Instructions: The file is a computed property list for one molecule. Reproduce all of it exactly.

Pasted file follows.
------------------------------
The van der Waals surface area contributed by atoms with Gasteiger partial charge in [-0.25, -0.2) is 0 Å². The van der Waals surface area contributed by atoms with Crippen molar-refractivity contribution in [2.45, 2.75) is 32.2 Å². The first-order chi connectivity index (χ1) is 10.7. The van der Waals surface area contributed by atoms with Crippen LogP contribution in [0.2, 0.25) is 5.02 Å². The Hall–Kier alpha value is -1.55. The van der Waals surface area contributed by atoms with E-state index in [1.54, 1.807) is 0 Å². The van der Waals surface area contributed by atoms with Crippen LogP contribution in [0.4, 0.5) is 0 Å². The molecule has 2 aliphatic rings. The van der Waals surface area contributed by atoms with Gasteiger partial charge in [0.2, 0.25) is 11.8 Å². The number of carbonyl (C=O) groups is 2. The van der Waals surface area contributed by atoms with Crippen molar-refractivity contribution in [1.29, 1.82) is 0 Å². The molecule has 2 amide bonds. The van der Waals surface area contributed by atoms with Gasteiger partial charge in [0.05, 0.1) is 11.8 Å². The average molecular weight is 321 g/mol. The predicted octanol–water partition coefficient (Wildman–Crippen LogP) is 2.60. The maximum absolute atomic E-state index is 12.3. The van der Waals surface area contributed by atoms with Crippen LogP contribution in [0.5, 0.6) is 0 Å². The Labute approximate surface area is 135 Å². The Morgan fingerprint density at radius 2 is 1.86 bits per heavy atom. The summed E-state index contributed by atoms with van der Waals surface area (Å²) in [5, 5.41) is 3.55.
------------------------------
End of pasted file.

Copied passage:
The van der Waals surface area contributed by atoms with Gasteiger partial charge in [-0.25, -0.2) is 0 Å². The van der Waals surface area contributed by atoms with Crippen molar-refractivity contribution in [2.45, 2.75) is 32.2 Å². The first-order chi connectivity index (χ1) is 10.7. The van der Waals surface area contributed by atoms with Crippen LogP contribution in [0.2, 0.25) is 5.02 Å². The Hall–Kier alpha value is -1.55. The van der Waals surface area contributed by atoms with E-state index in [1.54, 1.807) is 0 Å². The van der Waals surface area contributed by atoms with Crippen LogP contribution in [0.4, 0.5) is 0 Å². The molecule has 2 aliphatic rings. The van der Waals surface area contributed by atoms with Gasteiger partial charge in [0.2, 0.25) is 11.8 Å². The number of carbonyl (C=O) groups is 2. The van der Waals surface area contributed by atoms with Crippen molar-refractivity contribution in [1.29, 1.82) is 0 Å². The molecule has 2 amide bonds. The van der Waals surface area contributed by atoms with Gasteiger partial charge in [0.05, 0.1) is 11.8 Å². The average molecular weight is 321 g/mol. The predicted octanol–water partition coefficient (Wildman–Crippen LogP) is 2.60. The maximum absolute atomic E-state index is 12.3. The van der Waals surface area contributed by atoms with Crippen LogP contribution in [0.5, 0.6) is 0 Å². The Labute approximate surface area is 135 Å². The Morgan fingerprint density at radius 2 is 1.86 bits per heavy atom. The summed E-state index contributed by atoms with van der Waals surface area (Å²) in [5, 5.41) is 3.55.